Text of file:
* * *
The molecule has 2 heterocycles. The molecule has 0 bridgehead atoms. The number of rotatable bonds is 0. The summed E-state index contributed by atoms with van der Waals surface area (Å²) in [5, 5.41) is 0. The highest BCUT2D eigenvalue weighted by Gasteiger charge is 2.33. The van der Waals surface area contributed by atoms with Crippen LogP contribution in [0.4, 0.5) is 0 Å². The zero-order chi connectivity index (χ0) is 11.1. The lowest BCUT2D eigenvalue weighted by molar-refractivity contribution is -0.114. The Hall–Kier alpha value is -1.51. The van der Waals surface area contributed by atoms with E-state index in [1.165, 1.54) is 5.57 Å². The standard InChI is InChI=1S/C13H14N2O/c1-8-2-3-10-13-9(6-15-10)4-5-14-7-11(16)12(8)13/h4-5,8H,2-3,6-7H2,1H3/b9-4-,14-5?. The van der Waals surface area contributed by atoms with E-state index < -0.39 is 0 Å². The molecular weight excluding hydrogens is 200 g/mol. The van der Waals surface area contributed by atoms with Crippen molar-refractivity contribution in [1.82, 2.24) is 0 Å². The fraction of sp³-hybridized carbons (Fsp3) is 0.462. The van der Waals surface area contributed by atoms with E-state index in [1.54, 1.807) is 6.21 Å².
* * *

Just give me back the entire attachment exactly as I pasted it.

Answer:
The molecule has 2 heterocycles. The molecule has 0 bridgehead atoms. The number of rotatable bonds is 0. The summed E-state index contributed by atoms with van der Waals surface area (Å²) in [5, 5.41) is 0. The highest BCUT2D eigenvalue weighted by Gasteiger charge is 2.33. The van der Waals surface area contributed by atoms with Crippen LogP contribution in [0.4, 0.5) is 0 Å². The zero-order chi connectivity index (χ0) is 11.1. The lowest BCUT2D eigenvalue weighted by molar-refractivity contribution is -0.114. The Hall–Kier alpha value is -1.51. The van der Waals surface area contributed by atoms with E-state index in [1.165, 1.54) is 5.57 Å². The standard InChI is InChI=1S/C13H14N2O/c1-8-2-3-10-13-9(6-15-10)4-5-14-7-11(16)12(8)13/h4-5,8H,2-3,6-7H2,1H3/b9-4-,14-5?. The van der Waals surface area contributed by atoms with E-state index < -0.39 is 0 Å². The molecular weight excluding hydrogens is 200 g/mol. The van der Waals surface area contributed by atoms with Crippen molar-refractivity contribution in [1.82, 2.24) is 0 Å². The fraction of sp³-hybridized carbons (Fsp3) is 0.462. The van der Waals surface area contributed by atoms with E-state index in [1.54, 1.807) is 6.21 Å².